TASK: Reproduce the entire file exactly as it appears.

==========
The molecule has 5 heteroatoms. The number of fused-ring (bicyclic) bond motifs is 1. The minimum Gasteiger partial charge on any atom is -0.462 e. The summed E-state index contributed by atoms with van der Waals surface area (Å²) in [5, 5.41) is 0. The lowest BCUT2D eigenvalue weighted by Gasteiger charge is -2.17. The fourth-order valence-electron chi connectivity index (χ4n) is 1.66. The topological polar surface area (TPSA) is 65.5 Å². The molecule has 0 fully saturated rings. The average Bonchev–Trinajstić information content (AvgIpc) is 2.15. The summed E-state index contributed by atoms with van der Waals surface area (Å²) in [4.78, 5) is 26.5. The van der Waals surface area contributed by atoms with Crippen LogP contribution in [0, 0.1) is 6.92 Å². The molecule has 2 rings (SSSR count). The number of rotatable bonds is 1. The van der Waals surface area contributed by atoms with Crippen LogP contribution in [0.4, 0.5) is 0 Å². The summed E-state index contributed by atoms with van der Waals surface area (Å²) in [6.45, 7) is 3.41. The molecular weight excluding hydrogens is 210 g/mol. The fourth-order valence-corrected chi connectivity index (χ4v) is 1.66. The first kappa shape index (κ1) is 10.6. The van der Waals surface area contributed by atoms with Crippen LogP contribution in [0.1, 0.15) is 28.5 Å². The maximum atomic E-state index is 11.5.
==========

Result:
The molecule has 5 heteroatoms. The number of fused-ring (bicyclic) bond motifs is 1. The minimum Gasteiger partial charge on any atom is -0.462 e. The summed E-state index contributed by atoms with van der Waals surface area (Å²) in [5, 5.41) is 0. The lowest BCUT2D eigenvalue weighted by Gasteiger charge is -2.17. The fourth-order valence-electron chi connectivity index (χ4n) is 1.66. The topological polar surface area (TPSA) is 65.5 Å². The molecule has 0 fully saturated rings. The average Bonchev–Trinajstić information content (AvgIpc) is 2.15. The summed E-state index contributed by atoms with van der Waals surface area (Å²) in [4.78, 5) is 26.5. The van der Waals surface area contributed by atoms with Crippen LogP contribution in [0, 0.1) is 6.92 Å². The molecule has 2 rings (SSSR count). The number of rotatable bonds is 1. The van der Waals surface area contributed by atoms with Crippen LogP contribution in [0.4, 0.5) is 0 Å². The summed E-state index contributed by atoms with van der Waals surface area (Å²) in [6.45, 7) is 3.41. The molecular weight excluding hydrogens is 210 g/mol. The fourth-order valence-corrected chi connectivity index (χ4v) is 1.66. The first kappa shape index (κ1) is 10.6. The van der Waals surface area contributed by atoms with Crippen LogP contribution in [0.1, 0.15) is 28.5 Å². The maximum atomic E-state index is 11.5.